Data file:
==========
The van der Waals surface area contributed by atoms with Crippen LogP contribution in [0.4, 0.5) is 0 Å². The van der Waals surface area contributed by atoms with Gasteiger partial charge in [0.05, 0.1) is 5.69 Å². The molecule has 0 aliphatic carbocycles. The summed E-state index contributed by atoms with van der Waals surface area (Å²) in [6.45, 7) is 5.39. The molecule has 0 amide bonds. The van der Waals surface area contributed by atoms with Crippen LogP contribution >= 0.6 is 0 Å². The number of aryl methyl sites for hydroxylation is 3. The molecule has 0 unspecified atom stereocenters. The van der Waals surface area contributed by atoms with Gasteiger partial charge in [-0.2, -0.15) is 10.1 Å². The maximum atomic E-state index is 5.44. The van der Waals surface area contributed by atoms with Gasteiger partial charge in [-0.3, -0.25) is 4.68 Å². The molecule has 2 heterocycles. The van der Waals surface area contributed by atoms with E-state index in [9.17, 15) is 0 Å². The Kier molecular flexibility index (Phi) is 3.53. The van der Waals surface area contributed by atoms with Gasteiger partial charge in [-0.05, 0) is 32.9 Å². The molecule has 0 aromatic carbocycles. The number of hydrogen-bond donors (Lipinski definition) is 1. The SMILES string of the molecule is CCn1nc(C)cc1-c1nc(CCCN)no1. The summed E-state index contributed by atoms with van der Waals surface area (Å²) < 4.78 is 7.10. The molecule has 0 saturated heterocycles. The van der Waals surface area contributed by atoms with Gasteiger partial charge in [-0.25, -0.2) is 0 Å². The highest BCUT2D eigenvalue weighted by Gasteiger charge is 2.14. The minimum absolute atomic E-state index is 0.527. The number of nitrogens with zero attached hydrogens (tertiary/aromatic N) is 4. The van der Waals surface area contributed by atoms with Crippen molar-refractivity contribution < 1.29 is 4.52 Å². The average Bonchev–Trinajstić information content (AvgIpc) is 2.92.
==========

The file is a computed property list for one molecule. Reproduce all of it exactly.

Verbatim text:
The van der Waals surface area contributed by atoms with Crippen LogP contribution in [0.4, 0.5) is 0 Å². The van der Waals surface area contributed by atoms with Gasteiger partial charge in [0.05, 0.1) is 5.69 Å². The molecule has 0 aliphatic carbocycles. The summed E-state index contributed by atoms with van der Waals surface area (Å²) in [6.45, 7) is 5.39. The molecule has 0 amide bonds. The van der Waals surface area contributed by atoms with Crippen LogP contribution >= 0.6 is 0 Å². The number of aryl methyl sites for hydroxylation is 3. The molecule has 0 unspecified atom stereocenters. The van der Waals surface area contributed by atoms with Gasteiger partial charge in [-0.2, -0.15) is 10.1 Å². The maximum atomic E-state index is 5.44. The van der Waals surface area contributed by atoms with Gasteiger partial charge in [-0.3, -0.25) is 4.68 Å². The molecule has 2 heterocycles. The van der Waals surface area contributed by atoms with E-state index in [9.17, 15) is 0 Å². The Kier molecular flexibility index (Phi) is 3.53. The van der Waals surface area contributed by atoms with Gasteiger partial charge in [-0.05, 0) is 32.9 Å². The molecule has 0 aromatic carbocycles. The number of hydrogen-bond donors (Lipinski definition) is 1. The SMILES string of the molecule is CCn1nc(C)cc1-c1nc(CCCN)no1. The summed E-state index contributed by atoms with van der Waals surface area (Å²) < 4.78 is 7.10. The molecule has 0 saturated heterocycles. The van der Waals surface area contributed by atoms with Gasteiger partial charge in [-0.25, -0.2) is 0 Å². The highest BCUT2D eigenvalue weighted by Gasteiger charge is 2.14. The minimum absolute atomic E-state index is 0.527. The number of nitrogens with zero attached hydrogens (tertiary/aromatic N) is 4. The van der Waals surface area contributed by atoms with Crippen molar-refractivity contribution < 1.29 is 4.52 Å². The average Bonchev–Trinajstić information content (AvgIpc) is 2.92.